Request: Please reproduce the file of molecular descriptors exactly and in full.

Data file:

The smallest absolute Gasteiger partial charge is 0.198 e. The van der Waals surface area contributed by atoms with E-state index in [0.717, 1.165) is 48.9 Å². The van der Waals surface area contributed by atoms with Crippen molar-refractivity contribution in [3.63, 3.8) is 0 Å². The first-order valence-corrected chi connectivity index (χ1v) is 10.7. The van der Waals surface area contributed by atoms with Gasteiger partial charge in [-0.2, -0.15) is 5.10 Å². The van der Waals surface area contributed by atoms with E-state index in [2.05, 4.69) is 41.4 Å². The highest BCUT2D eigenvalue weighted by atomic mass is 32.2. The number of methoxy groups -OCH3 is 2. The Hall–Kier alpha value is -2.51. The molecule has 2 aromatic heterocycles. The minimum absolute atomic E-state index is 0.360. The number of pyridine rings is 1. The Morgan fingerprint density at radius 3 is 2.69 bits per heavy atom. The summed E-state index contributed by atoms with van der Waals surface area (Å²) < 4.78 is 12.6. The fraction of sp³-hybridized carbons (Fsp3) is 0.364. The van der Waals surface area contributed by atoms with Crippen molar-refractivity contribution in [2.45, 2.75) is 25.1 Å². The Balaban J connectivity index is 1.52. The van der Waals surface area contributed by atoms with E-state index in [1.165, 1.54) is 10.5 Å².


The smallest absolute Gasteiger partial charge is 0.198 e. The van der Waals surface area contributed by atoms with E-state index in [0.717, 1.165) is 48.9 Å². The van der Waals surface area contributed by atoms with Crippen molar-refractivity contribution in [3.63, 3.8) is 0 Å². The first-order valence-corrected chi connectivity index (χ1v) is 10.7. The van der Waals surface area contributed by atoms with Gasteiger partial charge in [-0.2, -0.15) is 5.10 Å². The van der Waals surface area contributed by atoms with E-state index in [2.05, 4.69) is 41.4 Å². The highest BCUT2D eigenvalue weighted by atomic mass is 32.2. The number of methoxy groups -OCH3 is 2. The Hall–Kier alpha value is -2.51. The molecule has 2 aromatic heterocycles. The minimum absolute atomic E-state index is 0.360. The number of pyridine rings is 1. The Morgan fingerprint density at radius 3 is 2.69 bits per heavy atom. The summed E-state index contributed by atoms with van der Waals surface area (Å²) < 4.78 is 12.6. The fraction of sp³-hybridized carbons (Fsp3) is 0.364. The van der Waals surface area contributed by atoms with Crippen molar-refractivity contribution in [2.45, 2.75) is 25.1 Å². The Balaban J connectivity index is 1.52. The van der Waals surface area contributed by atoms with E-state index in [1.165, 1.54) is 10.5 Å².